A few weeks ago we blogged about the Fortnite Craze that has hit every middle school, high school, university, and beyond. We received many responses from our blog but the one that stood out the most was from a middle school student giving his perspective – a very thoughtful and important perspective to understand.
Every time I turn on my Xbox One and sign in, I find usually at least 10 friends of mine are also online. And most, if not all, are playing Fortnite, the most recent craze and must-have for middle schoolers, high schoolers, college students, and even some adults.
Fortnite emerged as the hottest video game around September this past year. And while all my friends were getting good at it, I waited until Christmas when I could finally play it. But why, and how, is Fortnite, a game that came out in 2011, all of a sudden this popular?
In case you aren’t familiar with this video game that can be played on most electronic devices, including phones, Xboxes, and computers, then here is a basic overview of the game.
You and around 99 other players all load into one server, where the last one standing wins. The game starts on an island not accessible after the Battle Bus takes off. The bus carries you over the map, where you can jump out at any point and choose a landing location. Some of the most popular locations include;
Tilted Towers, an urban area with lots of skyscrapers
Retail Row, an area with shops and a few houses
Salty Springs, a quite mid-map town with some houses
Fatal Fields, a rural-themed location with barns and corn crops
Once you land, you are immediately equipped with a pickaxe, which is best used to break things, such as trees, rocks, and walls. Once you find a weapon, which vary in type, rarity (the rarer guns are more effective) and ammunition used. Along with guns, you can find traps, healing items, and building resources.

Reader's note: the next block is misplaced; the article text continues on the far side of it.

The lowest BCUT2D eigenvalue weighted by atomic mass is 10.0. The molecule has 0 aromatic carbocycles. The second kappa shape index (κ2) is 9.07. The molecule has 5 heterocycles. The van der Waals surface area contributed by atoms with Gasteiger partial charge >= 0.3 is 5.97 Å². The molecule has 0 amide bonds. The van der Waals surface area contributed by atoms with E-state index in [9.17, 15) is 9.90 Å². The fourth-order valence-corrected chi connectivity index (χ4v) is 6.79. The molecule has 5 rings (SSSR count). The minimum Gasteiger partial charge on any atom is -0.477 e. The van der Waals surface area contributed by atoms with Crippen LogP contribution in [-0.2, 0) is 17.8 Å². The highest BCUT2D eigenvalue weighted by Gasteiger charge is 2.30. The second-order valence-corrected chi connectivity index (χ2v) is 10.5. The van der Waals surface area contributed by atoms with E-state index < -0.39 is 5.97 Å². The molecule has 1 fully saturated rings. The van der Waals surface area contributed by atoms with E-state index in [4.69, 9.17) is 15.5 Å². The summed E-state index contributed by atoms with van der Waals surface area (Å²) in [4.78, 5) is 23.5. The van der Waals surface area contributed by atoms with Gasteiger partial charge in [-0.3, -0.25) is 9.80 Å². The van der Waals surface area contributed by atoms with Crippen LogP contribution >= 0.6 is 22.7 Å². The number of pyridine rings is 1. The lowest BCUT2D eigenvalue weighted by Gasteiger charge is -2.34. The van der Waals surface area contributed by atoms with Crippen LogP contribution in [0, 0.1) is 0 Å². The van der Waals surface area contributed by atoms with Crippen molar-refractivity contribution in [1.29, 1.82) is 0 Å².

The building resources are wood, brick and metal. Breaking different things scattered across the map will grant you different kinds of building resources. Building is vital in game, whether its used to scale a mountain or protect a player from incoming bullets.
The types of traps include damage traps, which damage other players, launch pads, which make for a quick getaway, and campfires, which heal.
There are a wide variety of healing items that come in different rarities and that are useful in different moments. They include;
Bandages, which give you 15 health each
Med kits, which restore you to 100 health
Shield potions, which grant you 50 shield, or armor
Mini shields, which grant you 25 shield
Slurp juices, which give you 25 health and 25 shield over a 25 second period (one health and one shield per second)
Chug Jugs, which restore your health and shield to 100
Using weapons, such as rifles, grenade launchers, shotguns, and snipers, the 100 or less players battle it out and see who is the last one standing. A player is eliminated when they lose all their health. The other player can collect the loot of the eliminated player, which is useful in gaining more traps, resources, heals, ammo, and upgrading weapons.
As the match progresses, the “ring” closes in. The ring is a circular area in which players must be within. Players outside the ring take damage from the “storm”, a purple mist. The storm can eliminate people if they are not careful. The ring shrinks as the game goes on so that the players are forced to battle with one another and not hide.
The Rise of Fortnite
Fortnite came out 7 years ago, but recently became popular because of a few reasons. It has changed so much, for the better in the eyes of gamers, and for the worse in the eyes of parents pleading their kids to get off the headsets and explore the real world.
Downloading Fortnite on your PlayStation4, Xbox, Computer, or iPhone costs a grand total of – zilch. Zero, zip, nothing. Fortnite is free. Gamers are in no need to ask their moms or dads for $30.00, the cost of Player Unknown Battlegrounds (PUBG), a similar game to Fortnite that has lost popularity partly due to the cost.
Fortnite has benefitted from the snowball effect. As more and more people began playing the game, its gained popularity. It is at the point now where if you don’t play, you still understand how Fortnite works due to hours upon hours of hearing your friends talk about it. Then, you are convinced to play and join the bandwagon. And the trend continues. As of April 4th, around 45 Million people play Fortnite, with an average of about 3 Million concurrent users. That number will keep going up, at least for now.